At the FIS, we believe that education is about more than just academic achievement. We strive to create a values-based and caring environment where all students feel valued and respected. To further this goal and commemorate the International Week Against Racism, we hosted our Human Library on Thursday, March 23.
The Human Library is a unique concept that originated in Denmark in 2000. It allows people to “check out” human beings as “books” and have conversations with them. The “books” in a human library are individuals who have experienced some form of prejudice or discrimination based on their identity or background, and who are willing to share their experiences in order to promote understanding and combat stereotypes.
For our Human Library event, a diverse group of individuals from our community volunteered to serve as “books.” This group included students, faculty members and members of the wider community. And, as diverse as the group, so are the stories. Some shared the impact of racism on their lives, others shared a story that celebrates our commonalities and some facilitated conversations around a given statement. This open dialogue encouraged the connections and we succeeded in coming closer to finding our common humanity and common purpose.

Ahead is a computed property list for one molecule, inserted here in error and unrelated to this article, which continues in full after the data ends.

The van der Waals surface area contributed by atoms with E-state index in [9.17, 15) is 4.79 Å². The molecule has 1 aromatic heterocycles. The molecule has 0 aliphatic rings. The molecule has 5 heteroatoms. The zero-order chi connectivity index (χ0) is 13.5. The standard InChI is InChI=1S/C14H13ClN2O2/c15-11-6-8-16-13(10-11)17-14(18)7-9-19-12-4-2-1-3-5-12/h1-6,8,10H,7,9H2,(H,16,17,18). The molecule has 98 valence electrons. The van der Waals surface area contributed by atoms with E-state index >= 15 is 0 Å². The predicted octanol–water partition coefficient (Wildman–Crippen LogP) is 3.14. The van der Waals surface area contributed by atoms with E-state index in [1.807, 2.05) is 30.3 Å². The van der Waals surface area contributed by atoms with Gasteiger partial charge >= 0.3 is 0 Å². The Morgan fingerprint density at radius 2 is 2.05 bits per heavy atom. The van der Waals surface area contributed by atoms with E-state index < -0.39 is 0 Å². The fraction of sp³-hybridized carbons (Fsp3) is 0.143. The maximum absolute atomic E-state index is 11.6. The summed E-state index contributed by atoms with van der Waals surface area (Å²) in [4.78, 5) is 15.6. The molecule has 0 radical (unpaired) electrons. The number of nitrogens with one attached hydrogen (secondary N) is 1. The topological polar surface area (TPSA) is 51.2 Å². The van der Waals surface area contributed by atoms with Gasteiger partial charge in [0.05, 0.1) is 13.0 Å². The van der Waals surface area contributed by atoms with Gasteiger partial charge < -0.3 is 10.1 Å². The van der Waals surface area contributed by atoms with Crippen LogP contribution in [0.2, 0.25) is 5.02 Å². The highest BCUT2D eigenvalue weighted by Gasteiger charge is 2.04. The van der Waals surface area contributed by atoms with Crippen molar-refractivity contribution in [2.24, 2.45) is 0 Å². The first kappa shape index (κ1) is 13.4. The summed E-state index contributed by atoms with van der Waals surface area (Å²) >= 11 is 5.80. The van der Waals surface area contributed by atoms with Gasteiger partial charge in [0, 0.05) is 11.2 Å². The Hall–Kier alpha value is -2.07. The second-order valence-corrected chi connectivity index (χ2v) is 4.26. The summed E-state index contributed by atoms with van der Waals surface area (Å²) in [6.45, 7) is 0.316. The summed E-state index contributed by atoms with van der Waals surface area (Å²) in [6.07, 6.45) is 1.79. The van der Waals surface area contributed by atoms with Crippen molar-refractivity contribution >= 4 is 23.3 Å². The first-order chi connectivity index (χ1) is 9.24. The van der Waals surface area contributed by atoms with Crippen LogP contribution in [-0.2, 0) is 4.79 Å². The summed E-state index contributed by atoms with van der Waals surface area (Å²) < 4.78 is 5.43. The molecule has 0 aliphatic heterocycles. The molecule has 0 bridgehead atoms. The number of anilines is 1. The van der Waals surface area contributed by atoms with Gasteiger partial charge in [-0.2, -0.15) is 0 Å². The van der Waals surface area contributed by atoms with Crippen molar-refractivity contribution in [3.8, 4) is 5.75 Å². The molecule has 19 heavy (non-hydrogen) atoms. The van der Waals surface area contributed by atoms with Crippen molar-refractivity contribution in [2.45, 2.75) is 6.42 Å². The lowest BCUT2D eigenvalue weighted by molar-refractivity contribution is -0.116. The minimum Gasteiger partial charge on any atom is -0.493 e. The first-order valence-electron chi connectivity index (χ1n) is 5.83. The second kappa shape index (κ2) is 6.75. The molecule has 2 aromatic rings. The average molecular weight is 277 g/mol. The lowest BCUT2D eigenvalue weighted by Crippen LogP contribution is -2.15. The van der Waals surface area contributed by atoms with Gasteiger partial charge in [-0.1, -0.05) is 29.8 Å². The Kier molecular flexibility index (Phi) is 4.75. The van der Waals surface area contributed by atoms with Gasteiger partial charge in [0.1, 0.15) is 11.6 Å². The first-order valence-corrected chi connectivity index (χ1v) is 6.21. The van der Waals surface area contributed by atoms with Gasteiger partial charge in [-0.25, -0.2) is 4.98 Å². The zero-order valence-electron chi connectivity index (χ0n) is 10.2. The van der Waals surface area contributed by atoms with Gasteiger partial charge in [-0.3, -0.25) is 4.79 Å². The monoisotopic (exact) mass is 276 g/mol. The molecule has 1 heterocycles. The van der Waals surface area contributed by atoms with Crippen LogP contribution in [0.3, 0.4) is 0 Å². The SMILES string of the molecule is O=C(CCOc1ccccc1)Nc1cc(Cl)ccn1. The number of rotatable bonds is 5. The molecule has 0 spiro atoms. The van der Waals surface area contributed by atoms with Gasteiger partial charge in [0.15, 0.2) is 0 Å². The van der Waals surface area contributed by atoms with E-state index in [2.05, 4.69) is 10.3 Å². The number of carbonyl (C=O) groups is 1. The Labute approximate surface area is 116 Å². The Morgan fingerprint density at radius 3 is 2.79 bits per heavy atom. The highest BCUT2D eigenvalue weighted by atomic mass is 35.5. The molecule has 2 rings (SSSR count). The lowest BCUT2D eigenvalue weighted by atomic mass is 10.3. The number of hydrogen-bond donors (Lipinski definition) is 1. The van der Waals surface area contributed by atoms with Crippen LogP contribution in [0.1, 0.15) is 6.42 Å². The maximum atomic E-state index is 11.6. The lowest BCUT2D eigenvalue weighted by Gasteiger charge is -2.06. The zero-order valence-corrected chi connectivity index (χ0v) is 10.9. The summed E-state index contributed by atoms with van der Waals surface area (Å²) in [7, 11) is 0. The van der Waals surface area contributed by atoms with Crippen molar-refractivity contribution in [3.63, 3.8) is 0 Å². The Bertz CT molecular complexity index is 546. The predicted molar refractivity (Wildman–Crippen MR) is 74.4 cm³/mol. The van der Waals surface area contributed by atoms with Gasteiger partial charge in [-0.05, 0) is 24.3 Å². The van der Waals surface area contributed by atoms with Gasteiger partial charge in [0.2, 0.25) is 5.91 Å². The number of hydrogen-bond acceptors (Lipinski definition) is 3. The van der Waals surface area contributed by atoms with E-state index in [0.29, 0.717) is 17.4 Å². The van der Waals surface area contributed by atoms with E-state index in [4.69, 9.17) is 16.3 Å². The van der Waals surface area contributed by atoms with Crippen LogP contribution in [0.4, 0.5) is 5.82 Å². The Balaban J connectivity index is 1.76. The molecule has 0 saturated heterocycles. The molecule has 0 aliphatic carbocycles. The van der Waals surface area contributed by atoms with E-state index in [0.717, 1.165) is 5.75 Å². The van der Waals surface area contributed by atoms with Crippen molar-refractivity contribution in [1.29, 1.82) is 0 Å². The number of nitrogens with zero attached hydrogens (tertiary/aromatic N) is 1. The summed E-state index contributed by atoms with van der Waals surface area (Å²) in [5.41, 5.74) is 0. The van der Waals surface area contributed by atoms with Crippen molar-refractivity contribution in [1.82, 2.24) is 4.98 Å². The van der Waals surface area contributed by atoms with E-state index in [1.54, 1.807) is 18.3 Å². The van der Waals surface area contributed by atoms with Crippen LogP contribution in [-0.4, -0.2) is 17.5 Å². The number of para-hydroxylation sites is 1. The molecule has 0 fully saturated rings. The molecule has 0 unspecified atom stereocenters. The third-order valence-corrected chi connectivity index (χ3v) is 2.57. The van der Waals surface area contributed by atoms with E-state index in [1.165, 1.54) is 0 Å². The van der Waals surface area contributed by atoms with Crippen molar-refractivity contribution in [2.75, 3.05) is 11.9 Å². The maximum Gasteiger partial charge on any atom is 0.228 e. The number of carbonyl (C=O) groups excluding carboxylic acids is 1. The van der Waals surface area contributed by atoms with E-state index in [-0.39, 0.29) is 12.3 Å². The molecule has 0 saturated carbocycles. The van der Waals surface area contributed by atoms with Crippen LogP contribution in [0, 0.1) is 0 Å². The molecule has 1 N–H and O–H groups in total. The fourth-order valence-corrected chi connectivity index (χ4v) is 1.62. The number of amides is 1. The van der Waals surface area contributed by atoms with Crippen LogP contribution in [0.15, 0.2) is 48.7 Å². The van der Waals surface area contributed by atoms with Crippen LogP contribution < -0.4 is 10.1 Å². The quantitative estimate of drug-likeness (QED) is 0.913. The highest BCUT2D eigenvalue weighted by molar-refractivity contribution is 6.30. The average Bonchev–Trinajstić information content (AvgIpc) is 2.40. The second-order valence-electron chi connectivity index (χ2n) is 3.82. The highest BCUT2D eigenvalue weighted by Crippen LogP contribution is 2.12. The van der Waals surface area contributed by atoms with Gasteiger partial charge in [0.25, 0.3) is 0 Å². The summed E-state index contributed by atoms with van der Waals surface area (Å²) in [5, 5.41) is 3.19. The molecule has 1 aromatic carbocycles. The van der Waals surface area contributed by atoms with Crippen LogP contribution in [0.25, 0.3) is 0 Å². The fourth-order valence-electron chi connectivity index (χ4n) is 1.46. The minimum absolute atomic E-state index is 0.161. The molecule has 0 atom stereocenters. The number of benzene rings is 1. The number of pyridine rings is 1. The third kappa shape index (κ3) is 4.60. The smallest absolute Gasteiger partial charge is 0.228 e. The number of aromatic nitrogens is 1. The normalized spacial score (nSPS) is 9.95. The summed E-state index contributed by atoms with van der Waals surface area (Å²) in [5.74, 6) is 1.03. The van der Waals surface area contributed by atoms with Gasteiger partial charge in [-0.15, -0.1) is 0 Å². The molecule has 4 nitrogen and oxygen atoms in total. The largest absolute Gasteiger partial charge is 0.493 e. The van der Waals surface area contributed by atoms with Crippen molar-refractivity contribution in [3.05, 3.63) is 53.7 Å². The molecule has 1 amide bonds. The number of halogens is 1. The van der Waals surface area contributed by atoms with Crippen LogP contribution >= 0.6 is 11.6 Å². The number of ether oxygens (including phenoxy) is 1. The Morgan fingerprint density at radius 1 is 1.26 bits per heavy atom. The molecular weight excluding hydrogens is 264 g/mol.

The feedback we received from both the “books” and the “readers” was overwhelmingly positive. Many of those who attended reported that they had never had the opportunity to have a conversation with such a diverse group. They found the experience to be eye-opening and empowering, and they were grateful for the chance to expand their understanding of the world.
For our “books,” the experience was equally rewarding. Many of them reported feeling validated by the community, and they were happy to have the opportunity to educate others about their experiences. Overall, our Human Library event was a huge success. It helped to promote empathy and understanding among our students, and it created a space where people from different backgrounds could come together and learn from one another. We would like to thank our “books” and the community for making this experience possible.